BMI: Worthwhile or Worthless?

  • bigguysf

    Posts: 329

    Oct 07, 2009 8:09 PM GMT
    I am squeezing in my "Wellness" participation for my employer-based health plan, and saw a video yesterday on healthy weight goals. When I followed the instructions for my BMI it came out to a 29, which is right on the cusp between being "overweight" and "obese". icon_eek.gif

    As soon as I saw the number I knew this was a ridiculous measurement for a person with my body type i.e. very athletic and muscular with low body fat. Today we got an email from the wellness company that just happened to be on healthy weights and your BMI. It included this disclaimer:
    [quote]Remember that BMI is not accurate for someone who carries more muscle mass than an average person. [/quote]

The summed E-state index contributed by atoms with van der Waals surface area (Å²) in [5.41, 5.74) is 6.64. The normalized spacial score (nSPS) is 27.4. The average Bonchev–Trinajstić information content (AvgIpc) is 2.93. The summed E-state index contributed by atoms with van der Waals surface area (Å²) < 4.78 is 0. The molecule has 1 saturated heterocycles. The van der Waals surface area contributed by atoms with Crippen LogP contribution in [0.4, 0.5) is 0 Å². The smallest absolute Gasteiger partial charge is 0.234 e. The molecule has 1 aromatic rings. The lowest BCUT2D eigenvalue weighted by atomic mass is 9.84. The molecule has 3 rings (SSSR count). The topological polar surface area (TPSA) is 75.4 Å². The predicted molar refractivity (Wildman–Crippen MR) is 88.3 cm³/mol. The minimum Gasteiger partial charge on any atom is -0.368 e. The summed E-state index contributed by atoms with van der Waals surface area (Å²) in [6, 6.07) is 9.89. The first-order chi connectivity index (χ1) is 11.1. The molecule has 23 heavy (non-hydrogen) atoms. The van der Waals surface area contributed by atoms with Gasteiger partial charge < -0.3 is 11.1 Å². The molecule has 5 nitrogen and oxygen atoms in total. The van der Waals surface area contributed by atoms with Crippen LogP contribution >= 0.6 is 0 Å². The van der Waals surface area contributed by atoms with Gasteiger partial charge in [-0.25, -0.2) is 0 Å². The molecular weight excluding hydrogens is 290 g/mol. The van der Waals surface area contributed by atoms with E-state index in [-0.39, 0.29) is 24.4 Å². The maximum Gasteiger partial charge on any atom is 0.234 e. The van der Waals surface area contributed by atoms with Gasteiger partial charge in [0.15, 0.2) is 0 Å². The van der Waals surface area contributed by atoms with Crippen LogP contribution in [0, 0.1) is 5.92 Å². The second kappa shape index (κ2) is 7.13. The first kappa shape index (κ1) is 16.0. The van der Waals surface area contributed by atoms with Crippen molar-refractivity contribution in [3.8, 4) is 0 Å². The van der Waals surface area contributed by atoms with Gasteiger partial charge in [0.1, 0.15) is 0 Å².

So I guess my question is what's the point of a widely-accepted parameter for a healthy body (that is also used to rate people like me in my employee-based health plan) if it doesn't accurately measure 'squat' for a large section of the population? icon_question.gif
  • jarhead5536

    Posts: 1348

    Oct 07, 2009 8:45 PM GMT
    BMI is bogus for anyone really into weight training. I am 5'10", 170 pounds, and technically borderline overweight by this measure (24.4). This with a 30 inch waist! The BMI encourages us to be far thinner than any serious athlete can be and remain competitive...
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    Oct 07, 2009 9:04 PM GMT